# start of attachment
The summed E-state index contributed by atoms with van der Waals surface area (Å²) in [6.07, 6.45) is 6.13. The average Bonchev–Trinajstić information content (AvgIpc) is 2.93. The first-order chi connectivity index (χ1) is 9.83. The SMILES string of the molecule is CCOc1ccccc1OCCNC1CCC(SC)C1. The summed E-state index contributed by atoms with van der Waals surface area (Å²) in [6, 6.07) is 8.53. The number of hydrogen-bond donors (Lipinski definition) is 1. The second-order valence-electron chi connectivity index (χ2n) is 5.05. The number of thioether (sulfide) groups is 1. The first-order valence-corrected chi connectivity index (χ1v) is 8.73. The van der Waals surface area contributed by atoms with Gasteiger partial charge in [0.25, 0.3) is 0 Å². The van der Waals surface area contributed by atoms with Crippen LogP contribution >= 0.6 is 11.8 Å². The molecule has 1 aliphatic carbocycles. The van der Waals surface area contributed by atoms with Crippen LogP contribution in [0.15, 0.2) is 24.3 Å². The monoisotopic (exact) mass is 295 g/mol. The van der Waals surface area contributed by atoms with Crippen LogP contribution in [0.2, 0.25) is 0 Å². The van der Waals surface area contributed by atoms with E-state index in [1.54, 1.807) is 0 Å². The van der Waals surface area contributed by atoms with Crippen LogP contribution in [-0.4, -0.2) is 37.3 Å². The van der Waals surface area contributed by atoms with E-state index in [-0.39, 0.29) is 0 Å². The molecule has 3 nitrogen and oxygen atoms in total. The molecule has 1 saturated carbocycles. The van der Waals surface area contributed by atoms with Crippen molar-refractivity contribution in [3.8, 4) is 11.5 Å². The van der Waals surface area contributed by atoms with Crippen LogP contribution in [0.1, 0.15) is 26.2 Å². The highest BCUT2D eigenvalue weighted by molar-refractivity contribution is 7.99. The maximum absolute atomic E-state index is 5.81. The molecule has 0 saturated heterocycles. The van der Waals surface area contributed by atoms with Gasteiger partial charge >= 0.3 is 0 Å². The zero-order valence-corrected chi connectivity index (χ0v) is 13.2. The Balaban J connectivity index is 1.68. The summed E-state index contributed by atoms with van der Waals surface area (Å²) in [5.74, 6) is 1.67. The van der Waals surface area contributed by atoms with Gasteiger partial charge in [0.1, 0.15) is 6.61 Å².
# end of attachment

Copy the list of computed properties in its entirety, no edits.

The summed E-state index contributed by atoms with van der Waals surface area (Å²) in [6.07, 6.45) is 6.13. The average Bonchev–Trinajstić information content (AvgIpc) is 2.93. The first-order chi connectivity index (χ1) is 9.83. The SMILES string of the molecule is CCOc1ccccc1OCCNC1CCC(SC)C1. The summed E-state index contributed by atoms with van der Waals surface area (Å²) in [6, 6.07) is 8.53. The number of hydrogen-bond donors (Lipinski definition) is 1. The second-order valence-electron chi connectivity index (χ2n) is 5.05. The number of thioether (sulfide) groups is 1. The first-order valence-corrected chi connectivity index (χ1v) is 8.73. The van der Waals surface area contributed by atoms with Gasteiger partial charge in [0.25, 0.3) is 0 Å². The van der Waals surface area contributed by atoms with Crippen LogP contribution >= 0.6 is 11.8 Å². The molecule has 1 aliphatic carbocycles. The van der Waals surface area contributed by atoms with Crippen LogP contribution in [0.15, 0.2) is 24.3 Å². The monoisotopic (exact) mass is 295 g/mol. The van der Waals surface area contributed by atoms with Crippen LogP contribution in [0.2, 0.25) is 0 Å². The van der Waals surface area contributed by atoms with E-state index in [1.54, 1.807) is 0 Å². The van der Waals surface area contributed by atoms with Crippen LogP contribution in [-0.4, -0.2) is 37.3 Å². The van der Waals surface area contributed by atoms with E-state index in [-0.39, 0.29) is 0 Å². The molecule has 3 nitrogen and oxygen atoms in total. The molecule has 1 saturated carbocycles. The van der Waals surface area contributed by atoms with Crippen molar-refractivity contribution in [3.8, 4) is 11.5 Å². The van der Waals surface area contributed by atoms with Crippen LogP contribution in [0.1, 0.15) is 26.2 Å². The highest BCUT2D eigenvalue weighted by molar-refractivity contribution is 7.99. The maximum absolute atomic E-state index is 5.81. The molecule has 0 saturated heterocycles. The van der Waals surface area contributed by atoms with Gasteiger partial charge >= 0.3 is 0 Å². The zero-order valence-corrected chi connectivity index (χ0v) is 13.2. The Balaban J connectivity index is 1.68. The summed E-state index contributed by atoms with van der Waals surface area (Å²) in [5.74, 6) is 1.67. The van der Waals surface area contributed by atoms with Gasteiger partial charge in [0.1, 0.15) is 6.61 Å².